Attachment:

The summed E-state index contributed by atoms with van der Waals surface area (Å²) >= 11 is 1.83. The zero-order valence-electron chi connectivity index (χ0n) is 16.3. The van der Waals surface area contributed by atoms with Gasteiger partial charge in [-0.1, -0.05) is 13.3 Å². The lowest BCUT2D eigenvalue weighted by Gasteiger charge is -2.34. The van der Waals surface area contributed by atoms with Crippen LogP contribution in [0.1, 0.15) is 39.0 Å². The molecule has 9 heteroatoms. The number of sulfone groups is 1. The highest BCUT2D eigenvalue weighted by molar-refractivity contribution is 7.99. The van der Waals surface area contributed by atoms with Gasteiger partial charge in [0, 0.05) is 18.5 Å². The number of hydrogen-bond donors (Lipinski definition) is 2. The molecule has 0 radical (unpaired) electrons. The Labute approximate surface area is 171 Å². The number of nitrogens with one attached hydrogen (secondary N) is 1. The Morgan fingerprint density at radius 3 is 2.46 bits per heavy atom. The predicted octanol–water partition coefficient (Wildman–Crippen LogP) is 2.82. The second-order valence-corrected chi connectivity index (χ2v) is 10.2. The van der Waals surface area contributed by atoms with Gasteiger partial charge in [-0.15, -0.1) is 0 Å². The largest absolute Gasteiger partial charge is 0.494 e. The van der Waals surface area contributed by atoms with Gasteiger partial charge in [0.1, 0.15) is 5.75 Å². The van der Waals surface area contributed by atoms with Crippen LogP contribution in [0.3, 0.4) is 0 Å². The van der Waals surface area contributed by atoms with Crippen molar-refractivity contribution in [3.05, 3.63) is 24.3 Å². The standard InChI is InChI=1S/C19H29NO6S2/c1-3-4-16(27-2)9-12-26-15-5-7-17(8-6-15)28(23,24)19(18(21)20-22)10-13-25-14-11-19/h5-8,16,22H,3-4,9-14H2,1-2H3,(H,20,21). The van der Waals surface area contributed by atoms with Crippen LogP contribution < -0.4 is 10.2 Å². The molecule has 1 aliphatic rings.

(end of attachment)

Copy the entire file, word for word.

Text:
The summed E-state index contributed by atoms with van der Waals surface area (Å²) >= 11 is 1.83. The zero-order valence-electron chi connectivity index (χ0n) is 16.3. The van der Waals surface area contributed by atoms with Gasteiger partial charge in [-0.1, -0.05) is 13.3 Å². The lowest BCUT2D eigenvalue weighted by Gasteiger charge is -2.34. The van der Waals surface area contributed by atoms with Crippen LogP contribution in [0.1, 0.15) is 39.0 Å². The molecule has 9 heteroatoms. The number of sulfone groups is 1. The highest BCUT2D eigenvalue weighted by molar-refractivity contribution is 7.99. The van der Waals surface area contributed by atoms with Gasteiger partial charge in [0, 0.05) is 18.5 Å². The number of hydrogen-bond donors (Lipinski definition) is 2. The molecule has 0 radical (unpaired) electrons. The Labute approximate surface area is 171 Å². The number of nitrogens with one attached hydrogen (secondary N) is 1. The Morgan fingerprint density at radius 3 is 2.46 bits per heavy atom. The predicted octanol–water partition coefficient (Wildman–Crippen LogP) is 2.82. The second-order valence-corrected chi connectivity index (χ2v) is 10.2. The van der Waals surface area contributed by atoms with Gasteiger partial charge in [-0.15, -0.1) is 0 Å². The largest absolute Gasteiger partial charge is 0.494 e. The van der Waals surface area contributed by atoms with Gasteiger partial charge in [0.1, 0.15) is 5.75 Å². The van der Waals surface area contributed by atoms with Crippen LogP contribution in [0.3, 0.4) is 0 Å². The van der Waals surface area contributed by atoms with Crippen molar-refractivity contribution in [3.05, 3.63) is 24.3 Å². The standard InChI is InChI=1S/C19H29NO6S2/c1-3-4-16(27-2)9-12-26-15-5-7-17(8-6-15)28(23,24)19(18(21)20-22)10-13-25-14-11-19/h5-8,16,22H,3-4,9-14H2,1-2H3,(H,20,21). The van der Waals surface area contributed by atoms with Crippen LogP contribution < -0.4 is 10.2 Å². The molecule has 1 aliphatic rings.